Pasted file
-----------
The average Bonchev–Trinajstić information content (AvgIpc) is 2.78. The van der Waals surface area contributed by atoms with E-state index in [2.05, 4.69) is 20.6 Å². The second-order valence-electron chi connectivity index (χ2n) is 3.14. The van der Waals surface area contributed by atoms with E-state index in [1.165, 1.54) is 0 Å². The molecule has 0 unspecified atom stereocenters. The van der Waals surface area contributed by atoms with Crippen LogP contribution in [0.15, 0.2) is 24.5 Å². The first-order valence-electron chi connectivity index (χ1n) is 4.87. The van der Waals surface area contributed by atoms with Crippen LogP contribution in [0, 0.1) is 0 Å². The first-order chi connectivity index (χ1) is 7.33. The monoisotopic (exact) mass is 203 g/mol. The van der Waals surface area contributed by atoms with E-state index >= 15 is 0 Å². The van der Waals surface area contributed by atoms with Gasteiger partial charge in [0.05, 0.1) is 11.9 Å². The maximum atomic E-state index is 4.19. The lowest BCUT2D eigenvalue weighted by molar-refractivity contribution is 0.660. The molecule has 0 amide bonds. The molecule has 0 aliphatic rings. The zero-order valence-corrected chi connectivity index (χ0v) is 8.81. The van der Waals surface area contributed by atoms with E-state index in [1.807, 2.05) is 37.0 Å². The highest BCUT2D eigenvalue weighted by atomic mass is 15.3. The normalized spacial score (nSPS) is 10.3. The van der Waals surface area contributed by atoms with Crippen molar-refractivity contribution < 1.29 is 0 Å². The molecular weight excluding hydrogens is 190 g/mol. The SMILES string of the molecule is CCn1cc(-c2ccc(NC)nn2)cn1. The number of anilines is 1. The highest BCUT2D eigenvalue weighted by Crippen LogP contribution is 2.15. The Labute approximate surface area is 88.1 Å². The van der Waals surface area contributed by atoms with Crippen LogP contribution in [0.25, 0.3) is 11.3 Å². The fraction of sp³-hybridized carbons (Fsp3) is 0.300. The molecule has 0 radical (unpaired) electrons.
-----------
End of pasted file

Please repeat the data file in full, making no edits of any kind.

The average Bonchev–Trinajstić information content (AvgIpc) is 2.78. The van der Waals surface area contributed by atoms with E-state index in [2.05, 4.69) is 20.6 Å². The second-order valence-electron chi connectivity index (χ2n) is 3.14. The van der Waals surface area contributed by atoms with E-state index in [1.165, 1.54) is 0 Å². The molecule has 0 unspecified atom stereocenters. The van der Waals surface area contributed by atoms with Crippen LogP contribution in [0.15, 0.2) is 24.5 Å². The first-order valence-electron chi connectivity index (χ1n) is 4.87. The van der Waals surface area contributed by atoms with Crippen LogP contribution in [0, 0.1) is 0 Å². The first-order chi connectivity index (χ1) is 7.33. The monoisotopic (exact) mass is 203 g/mol. The van der Waals surface area contributed by atoms with E-state index >= 15 is 0 Å². The van der Waals surface area contributed by atoms with Gasteiger partial charge in [0.05, 0.1) is 11.9 Å². The maximum atomic E-state index is 4.19. The lowest BCUT2D eigenvalue weighted by molar-refractivity contribution is 0.660. The molecule has 0 amide bonds. The molecule has 0 aliphatic rings. The zero-order valence-corrected chi connectivity index (χ0v) is 8.81. The van der Waals surface area contributed by atoms with E-state index in [1.807, 2.05) is 37.0 Å². The highest BCUT2D eigenvalue weighted by atomic mass is 15.3. The normalized spacial score (nSPS) is 10.3. The van der Waals surface area contributed by atoms with Crippen molar-refractivity contribution < 1.29 is 0 Å². The molecular weight excluding hydrogens is 190 g/mol. The SMILES string of the molecule is CCn1cc(-c2ccc(NC)nn2)cn1. The number of anilines is 1. The highest BCUT2D eigenvalue weighted by Crippen LogP contribution is 2.15. The Labute approximate surface area is 88.1 Å². The van der Waals surface area contributed by atoms with Crippen LogP contribution in [0.25, 0.3) is 11.3 Å². The fraction of sp³-hybridized carbons (Fsp3) is 0.300. The molecule has 0 radical (unpaired) electrons.